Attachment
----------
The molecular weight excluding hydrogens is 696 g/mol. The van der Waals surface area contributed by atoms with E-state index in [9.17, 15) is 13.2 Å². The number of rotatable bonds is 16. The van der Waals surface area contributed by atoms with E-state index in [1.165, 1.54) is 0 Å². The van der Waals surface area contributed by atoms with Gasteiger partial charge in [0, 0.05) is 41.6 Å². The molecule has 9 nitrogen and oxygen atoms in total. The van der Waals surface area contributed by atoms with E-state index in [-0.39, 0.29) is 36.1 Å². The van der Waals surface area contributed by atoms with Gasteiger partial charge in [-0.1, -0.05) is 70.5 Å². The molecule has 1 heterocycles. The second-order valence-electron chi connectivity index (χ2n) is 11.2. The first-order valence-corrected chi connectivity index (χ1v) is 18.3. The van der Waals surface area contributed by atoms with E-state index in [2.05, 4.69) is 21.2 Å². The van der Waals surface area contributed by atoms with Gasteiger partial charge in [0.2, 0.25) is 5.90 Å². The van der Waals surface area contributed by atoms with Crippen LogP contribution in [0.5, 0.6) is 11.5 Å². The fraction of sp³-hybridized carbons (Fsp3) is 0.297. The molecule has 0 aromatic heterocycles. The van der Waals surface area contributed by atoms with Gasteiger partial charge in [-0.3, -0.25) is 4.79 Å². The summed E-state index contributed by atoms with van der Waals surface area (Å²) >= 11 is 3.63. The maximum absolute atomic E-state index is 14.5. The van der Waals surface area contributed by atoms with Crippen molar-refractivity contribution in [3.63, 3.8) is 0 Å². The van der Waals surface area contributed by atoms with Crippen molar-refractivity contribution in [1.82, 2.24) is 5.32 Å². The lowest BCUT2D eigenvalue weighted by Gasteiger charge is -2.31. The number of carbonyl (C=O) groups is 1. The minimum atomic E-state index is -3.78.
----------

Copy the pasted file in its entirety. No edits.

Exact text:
The molecular weight excluding hydrogens is 696 g/mol. The van der Waals surface area contributed by atoms with E-state index in [9.17, 15) is 13.2 Å². The number of rotatable bonds is 16. The van der Waals surface area contributed by atoms with E-state index in [1.165, 1.54) is 0 Å². The van der Waals surface area contributed by atoms with Gasteiger partial charge in [0, 0.05) is 41.6 Å². The molecule has 9 nitrogen and oxygen atoms in total. The van der Waals surface area contributed by atoms with E-state index in [-0.39, 0.29) is 36.1 Å². The van der Waals surface area contributed by atoms with Gasteiger partial charge in [-0.1, -0.05) is 70.5 Å². The molecule has 1 heterocycles. The second-order valence-electron chi connectivity index (χ2n) is 11.2. The first-order valence-corrected chi connectivity index (χ1v) is 18.3. The van der Waals surface area contributed by atoms with E-state index in [2.05, 4.69) is 21.2 Å². The van der Waals surface area contributed by atoms with Gasteiger partial charge in [0.2, 0.25) is 5.90 Å². The van der Waals surface area contributed by atoms with Crippen LogP contribution in [0.5, 0.6) is 11.5 Å². The fraction of sp³-hybridized carbons (Fsp3) is 0.297. The molecule has 0 aromatic heterocycles. The van der Waals surface area contributed by atoms with Gasteiger partial charge in [-0.3, -0.25) is 4.79 Å². The summed E-state index contributed by atoms with van der Waals surface area (Å²) >= 11 is 3.63. The maximum absolute atomic E-state index is 14.5. The van der Waals surface area contributed by atoms with Crippen molar-refractivity contribution in [3.63, 3.8) is 0 Å². The van der Waals surface area contributed by atoms with Crippen molar-refractivity contribution in [1.82, 2.24) is 5.32 Å². The lowest BCUT2D eigenvalue weighted by Gasteiger charge is -2.31. The number of carbonyl (C=O) groups is 1. The minimum atomic E-state index is -3.78.